Monday, September 30, 2013

Oldest Ringless Players: 2013

It's time for the annual list of Oldest Ringless Players! Which combat-tested veteran will finally get his championship ring this year? I know the Playoffs technically haven't started yet, but since tonight's tiebreaker is taking place after Game #162, we can just throw in both participants for fun.

Even though I have a hard time considering this "Wild Card game" a true postseason game, I technically have to count it. The first time I did this list there were only eight teams, and now there are eleven. Come on, MLB. You're killing me.

As usual, I'm only counting players who were on their teams' 40-man rosters at season's end, though there might have been older players who played earlier in the season that are in line for a ring.

Atlanta Braves: Tim Hudson (July 14, 1975)
Boston Red Sox: John McDonald (September 24, 1974)
Cincinnati Reds: Corky Miller (March 18, 1976)
Cleveland Indians: Jason Giambi (January 8, 1971)
Detroit Tigers: Torii Hunter (July 18, 1975) 
Los Angeles Dodgers: Michael Young (October 19, 1976)
Oakland Athletics: Bartolo Colon (May 24, 1973)
Pittsburgh Pirates: Kyle Farnsworth (April 14, 1976)
St. Louis Cardinals: Carlos Beltran (April 24, 1977)
Tampa Bay Rays: Jamey Wright (December 24, 1974)
Texas Rangers: Joe Nathan (November 22, 1974)

As you can see, the Cardinals have the youngest player on this list, and are also the most recent champions, so if the story of the 2013 season is going to have a happy ending, the Cardinals provide very little to advance that interest.

The Pirates have been exciting to follow all year, so if they end up one-and-done against the Reds, I will condemn the Wild Card game to my death.

After we have the results of the tiebreaker tonight, I'll probably chime in with my playoff predictions. As usual, I'll expect the worst and hope to be wrong. It's the only way I can deal with this game.

Sunday, September 22, 2013

Characterizing the Fanbases #9: San Francisco Giants

Welcome to the latest installment of Characterizing the Fanbases! In this series I’m attempting to present the psychology of every MLB fanbase. This series, as you would expect, comes with a disclaimer: These characterizations are based on my own perceptions and opinions, and no offense is intended by them. I freely admit that I’m only one man, and my view is therefore limited. I’m fully aware that many fans will not fit the profile I depict, and that’s to be expected, because it’s impossible to make blanket statements about large groups of people. If you want to contest anything I write here, feel free to leave a thoughtful, civil comment. Otherwise, sit back and have fun reading. Perhaps I might even say something insightful!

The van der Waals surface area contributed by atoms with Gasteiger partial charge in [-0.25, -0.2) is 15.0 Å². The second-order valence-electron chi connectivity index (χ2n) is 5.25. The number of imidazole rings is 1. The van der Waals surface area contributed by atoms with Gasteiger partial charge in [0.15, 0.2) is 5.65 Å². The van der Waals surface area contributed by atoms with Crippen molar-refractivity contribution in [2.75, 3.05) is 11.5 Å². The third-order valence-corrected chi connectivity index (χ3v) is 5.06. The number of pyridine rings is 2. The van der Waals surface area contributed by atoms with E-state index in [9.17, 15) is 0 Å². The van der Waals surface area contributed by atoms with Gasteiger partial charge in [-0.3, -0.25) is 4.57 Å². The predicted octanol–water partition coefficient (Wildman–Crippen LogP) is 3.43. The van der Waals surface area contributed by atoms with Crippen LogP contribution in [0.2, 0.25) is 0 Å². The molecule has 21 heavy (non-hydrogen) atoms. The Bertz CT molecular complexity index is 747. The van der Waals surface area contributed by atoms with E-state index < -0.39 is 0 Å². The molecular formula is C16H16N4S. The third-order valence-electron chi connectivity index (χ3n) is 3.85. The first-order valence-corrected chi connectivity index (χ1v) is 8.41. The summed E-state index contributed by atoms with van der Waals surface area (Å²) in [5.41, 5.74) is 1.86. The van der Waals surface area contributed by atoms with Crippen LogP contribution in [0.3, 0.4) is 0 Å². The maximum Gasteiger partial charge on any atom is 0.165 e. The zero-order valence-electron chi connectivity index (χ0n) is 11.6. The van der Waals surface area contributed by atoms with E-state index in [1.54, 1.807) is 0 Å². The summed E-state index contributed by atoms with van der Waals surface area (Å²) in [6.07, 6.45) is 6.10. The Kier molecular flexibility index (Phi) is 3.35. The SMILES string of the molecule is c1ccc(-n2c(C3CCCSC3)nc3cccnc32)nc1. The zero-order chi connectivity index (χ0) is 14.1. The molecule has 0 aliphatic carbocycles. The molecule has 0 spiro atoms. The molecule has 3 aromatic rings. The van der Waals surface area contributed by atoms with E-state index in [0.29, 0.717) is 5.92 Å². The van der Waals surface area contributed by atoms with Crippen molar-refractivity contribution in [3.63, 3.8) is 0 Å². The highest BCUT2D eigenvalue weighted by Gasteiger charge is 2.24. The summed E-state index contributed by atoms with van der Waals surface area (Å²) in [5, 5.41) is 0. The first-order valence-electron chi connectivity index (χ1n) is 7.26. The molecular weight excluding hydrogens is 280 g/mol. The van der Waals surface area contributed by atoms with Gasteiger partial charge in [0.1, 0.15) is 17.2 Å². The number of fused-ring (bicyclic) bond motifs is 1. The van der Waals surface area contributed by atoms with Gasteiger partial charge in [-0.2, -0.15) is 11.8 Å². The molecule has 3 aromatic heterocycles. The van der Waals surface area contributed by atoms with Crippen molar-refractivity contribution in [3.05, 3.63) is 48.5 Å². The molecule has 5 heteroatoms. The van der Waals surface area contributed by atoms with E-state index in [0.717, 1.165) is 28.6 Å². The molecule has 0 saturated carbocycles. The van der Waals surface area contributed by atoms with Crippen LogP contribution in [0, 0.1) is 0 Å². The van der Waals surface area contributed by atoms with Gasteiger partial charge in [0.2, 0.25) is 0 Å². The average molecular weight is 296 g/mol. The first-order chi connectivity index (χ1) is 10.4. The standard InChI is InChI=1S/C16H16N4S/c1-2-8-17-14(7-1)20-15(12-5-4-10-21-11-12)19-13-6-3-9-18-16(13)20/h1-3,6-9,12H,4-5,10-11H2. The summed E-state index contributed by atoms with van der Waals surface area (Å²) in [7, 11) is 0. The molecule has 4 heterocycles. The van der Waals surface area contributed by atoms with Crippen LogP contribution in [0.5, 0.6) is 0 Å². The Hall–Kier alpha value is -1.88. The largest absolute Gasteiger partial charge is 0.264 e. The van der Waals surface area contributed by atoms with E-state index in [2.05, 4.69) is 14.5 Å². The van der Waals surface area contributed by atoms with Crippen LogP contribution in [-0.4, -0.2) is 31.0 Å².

I’ve found Giant fans interesting for some time. I remember coming across the website EEEEEE! years ago, and the writing there really struck a chord with me, because the level of good-natured devotion the guys there had to their team always made for a fascinating read. They had all kinds of random memories about games they saw and players most people had long since forgotten, and it was one of the first things that made me ponder life through the eyes of another team’s fans. Who knows? Perhaps without Gregg Pearlman and his cohorts I wouldn’t be writing this blog post now.

So what are Giant fans like? For starters, I haven’t seen much in the way of negative traits, so forgive me if I seem to be inflating their reputation. They’ve always come across as fiercely loyal, yet friendly and intelligent. After waiting 52 years for a title they might be a bit pessimistic sometimes, but perhaps “cautiously optimistic” would be a better description. Before they won it I saw neither defeatist talk of curses nor an overflowing sense of destiny. They were always hopeful without going overboard.

The internet reactions to the 2010 World Series title reminded me of what was good about baseball. Unlike the entitled bully Cardinal fans from 2011, the Giant fans genuinely seemed to be grateful for what they were witnessing, and enjoyed every minute of the ride. If ever there were a group you could feel happy for in the end, it was them. It’s a shame such fanbases aren’t more frequently rewarded.

The only real hate they have is for the Dodgers. They still take games against L.A. more seriously than other games, but they don’t lower themselves to childish bashing as frequently as other teams’ fans do with their rivals. In fact, they seem to have a begrudging respect for the Dodgers, as the Giants have clearly been on the poorer side of the rivalry since both teams set up in California. For a long time the Dodgers seemed to have it all: a beautiful stadium, bigger stars, more national exposure, an iconic announcer, World Series titles, you name it. Now that the Giants have ditched windy, gelid Candlestick Park for charming, comfortable AT&T Park and have two World Series titles to their name, they have fewer reasons to be envious.

Their sense of humor is worth noting as well, as Giant fans strike me as a witty bunch. Whenever I read the comment section of a McCovey Chronicles post, I usually find myself laughing out loud at some point. They also come up with some gems for their sponsorship messages on Baseball-Reference, which make my statistical browsing a richer experience.

Based on what I’ve seen, I think the Giants have the type of fanbase I most wish I could be a part of. Their demeanor and camaraderie seem like a lot of fun. I’ve heard some talk in recent years about Giant fans becoming more obnoxious and self-important (a la Red Sox fans), but perhaps I’ve just been fortunate in that I haven’t seen it myself. Knowing what I do about human nature and the tendency to lose perspective, it’s possible that further titles will eventually destroy the archetypal Giant fan I found myself with an affinity for. However, the lover of humanity in me hopes that it’ll never change.